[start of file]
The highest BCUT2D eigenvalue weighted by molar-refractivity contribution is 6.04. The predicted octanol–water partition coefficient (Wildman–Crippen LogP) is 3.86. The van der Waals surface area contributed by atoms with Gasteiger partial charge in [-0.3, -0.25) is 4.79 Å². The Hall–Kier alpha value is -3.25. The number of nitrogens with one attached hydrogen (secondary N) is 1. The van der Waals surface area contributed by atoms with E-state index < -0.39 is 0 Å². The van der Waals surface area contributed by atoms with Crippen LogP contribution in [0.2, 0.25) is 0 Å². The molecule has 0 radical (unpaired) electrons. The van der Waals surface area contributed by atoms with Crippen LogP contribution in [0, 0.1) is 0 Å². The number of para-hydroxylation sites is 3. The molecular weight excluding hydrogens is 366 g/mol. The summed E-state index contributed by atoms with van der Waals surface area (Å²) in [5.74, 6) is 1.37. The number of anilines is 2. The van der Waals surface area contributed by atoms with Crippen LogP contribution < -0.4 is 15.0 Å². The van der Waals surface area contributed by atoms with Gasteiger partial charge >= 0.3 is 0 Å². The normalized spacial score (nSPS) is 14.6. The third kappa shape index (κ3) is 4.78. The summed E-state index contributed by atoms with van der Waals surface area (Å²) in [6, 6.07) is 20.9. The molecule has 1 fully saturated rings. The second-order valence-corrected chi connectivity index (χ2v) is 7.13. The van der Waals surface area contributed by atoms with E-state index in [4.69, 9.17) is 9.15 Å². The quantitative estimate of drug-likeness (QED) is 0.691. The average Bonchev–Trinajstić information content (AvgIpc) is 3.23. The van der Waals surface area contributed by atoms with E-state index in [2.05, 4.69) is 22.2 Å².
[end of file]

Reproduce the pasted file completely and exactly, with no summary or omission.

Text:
The highest BCUT2D eigenvalue weighted by molar-refractivity contribution is 6.04. The predicted octanol–water partition coefficient (Wildman–Crippen LogP) is 3.86. The van der Waals surface area contributed by atoms with Gasteiger partial charge in [-0.3, -0.25) is 4.79 Å². The Hall–Kier alpha value is -3.25. The number of nitrogens with one attached hydrogen (secondary N) is 1. The van der Waals surface area contributed by atoms with E-state index < -0.39 is 0 Å². The van der Waals surface area contributed by atoms with Crippen LogP contribution in [0.2, 0.25) is 0 Å². The molecule has 0 radical (unpaired) electrons. The van der Waals surface area contributed by atoms with Crippen LogP contribution in [0, 0.1) is 0 Å². The number of para-hydroxylation sites is 3. The molecular weight excluding hydrogens is 366 g/mol. The summed E-state index contributed by atoms with van der Waals surface area (Å²) in [5.74, 6) is 1.37. The number of anilines is 2. The van der Waals surface area contributed by atoms with Crippen LogP contribution < -0.4 is 15.0 Å². The van der Waals surface area contributed by atoms with Gasteiger partial charge >= 0.3 is 0 Å². The normalized spacial score (nSPS) is 14.6. The third kappa shape index (κ3) is 4.78. The summed E-state index contributed by atoms with van der Waals surface area (Å²) in [6, 6.07) is 20.9. The molecule has 1 fully saturated rings. The second-order valence-corrected chi connectivity index (χ2v) is 7.13. The van der Waals surface area contributed by atoms with E-state index in [4.69, 9.17) is 9.15 Å². The quantitative estimate of drug-likeness (QED) is 0.691. The average Bonchev–Trinajstić information content (AvgIpc) is 3.23. The van der Waals surface area contributed by atoms with E-state index in [2.05, 4.69) is 22.2 Å².